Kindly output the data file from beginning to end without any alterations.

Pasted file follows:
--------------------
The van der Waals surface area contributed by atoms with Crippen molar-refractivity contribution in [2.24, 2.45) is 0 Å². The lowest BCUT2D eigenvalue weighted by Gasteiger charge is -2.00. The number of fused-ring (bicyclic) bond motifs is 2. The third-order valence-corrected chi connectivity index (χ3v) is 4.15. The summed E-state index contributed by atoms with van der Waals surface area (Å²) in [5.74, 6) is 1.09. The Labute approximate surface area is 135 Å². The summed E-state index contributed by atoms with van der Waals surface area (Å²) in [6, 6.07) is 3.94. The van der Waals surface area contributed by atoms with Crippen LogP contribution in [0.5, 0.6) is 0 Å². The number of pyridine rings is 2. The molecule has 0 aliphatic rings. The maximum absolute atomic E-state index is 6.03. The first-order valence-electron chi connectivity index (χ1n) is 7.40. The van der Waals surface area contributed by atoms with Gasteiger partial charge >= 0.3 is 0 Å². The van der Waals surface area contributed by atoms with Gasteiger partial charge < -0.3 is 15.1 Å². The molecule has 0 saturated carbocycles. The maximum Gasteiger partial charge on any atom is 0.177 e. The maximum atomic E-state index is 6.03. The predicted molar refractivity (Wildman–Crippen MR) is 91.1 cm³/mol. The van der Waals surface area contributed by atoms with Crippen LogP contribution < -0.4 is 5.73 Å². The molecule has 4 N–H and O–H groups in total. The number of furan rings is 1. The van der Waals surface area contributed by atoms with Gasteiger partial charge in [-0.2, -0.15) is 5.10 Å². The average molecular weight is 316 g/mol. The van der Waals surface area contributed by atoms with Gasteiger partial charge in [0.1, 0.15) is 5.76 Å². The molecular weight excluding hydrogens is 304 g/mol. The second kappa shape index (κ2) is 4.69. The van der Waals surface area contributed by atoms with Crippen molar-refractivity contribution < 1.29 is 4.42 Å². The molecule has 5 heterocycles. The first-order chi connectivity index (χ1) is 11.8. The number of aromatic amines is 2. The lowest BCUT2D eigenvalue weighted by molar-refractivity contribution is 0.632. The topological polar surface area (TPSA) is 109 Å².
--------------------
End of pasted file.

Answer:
The van der Waals surface area contributed by atoms with Crippen molar-refractivity contribution in [2.24, 2.45) is 0 Å². The lowest BCUT2D eigenvalue weighted by Gasteiger charge is -2.00. The number of fused-ring (bicyclic) bond motifs is 2. The third-order valence-corrected chi connectivity index (χ3v) is 4.15. The summed E-state index contributed by atoms with van der Waals surface area (Å²) in [5.74, 6) is 1.09. The Labute approximate surface area is 135 Å². The summed E-state index contributed by atoms with van der Waals surface area (Å²) in [6, 6.07) is 3.94. The van der Waals surface area contributed by atoms with Crippen LogP contribution in [0.5, 0.6) is 0 Å². The number of pyridine rings is 2. The molecule has 0 aliphatic rings. The maximum absolute atomic E-state index is 6.03. The first-order valence-electron chi connectivity index (χ1n) is 7.40. The van der Waals surface area contributed by atoms with Gasteiger partial charge >= 0.3 is 0 Å². The van der Waals surface area contributed by atoms with Gasteiger partial charge < -0.3 is 15.1 Å². The molecule has 0 saturated carbocycles. The maximum Gasteiger partial charge on any atom is 0.177 e. The maximum atomic E-state index is 6.03. The predicted molar refractivity (Wildman–Crippen MR) is 91.1 cm³/mol. The van der Waals surface area contributed by atoms with Crippen LogP contribution < -0.4 is 5.73 Å². The molecule has 4 N–H and O–H groups in total. The number of furan rings is 1. The van der Waals surface area contributed by atoms with Gasteiger partial charge in [-0.2, -0.15) is 5.10 Å². The average molecular weight is 316 g/mol. The van der Waals surface area contributed by atoms with Gasteiger partial charge in [0.1, 0.15) is 5.76 Å². The molecular weight excluding hydrogens is 304 g/mol. The second kappa shape index (κ2) is 4.69. The van der Waals surface area contributed by atoms with Crippen molar-refractivity contribution < 1.29 is 4.42 Å². The molecule has 5 heterocycles. The first-order chi connectivity index (χ1) is 11.8. The number of aromatic amines is 2. The lowest BCUT2D eigenvalue weighted by molar-refractivity contribution is 0.632. The topological polar surface area (TPSA) is 109 Å².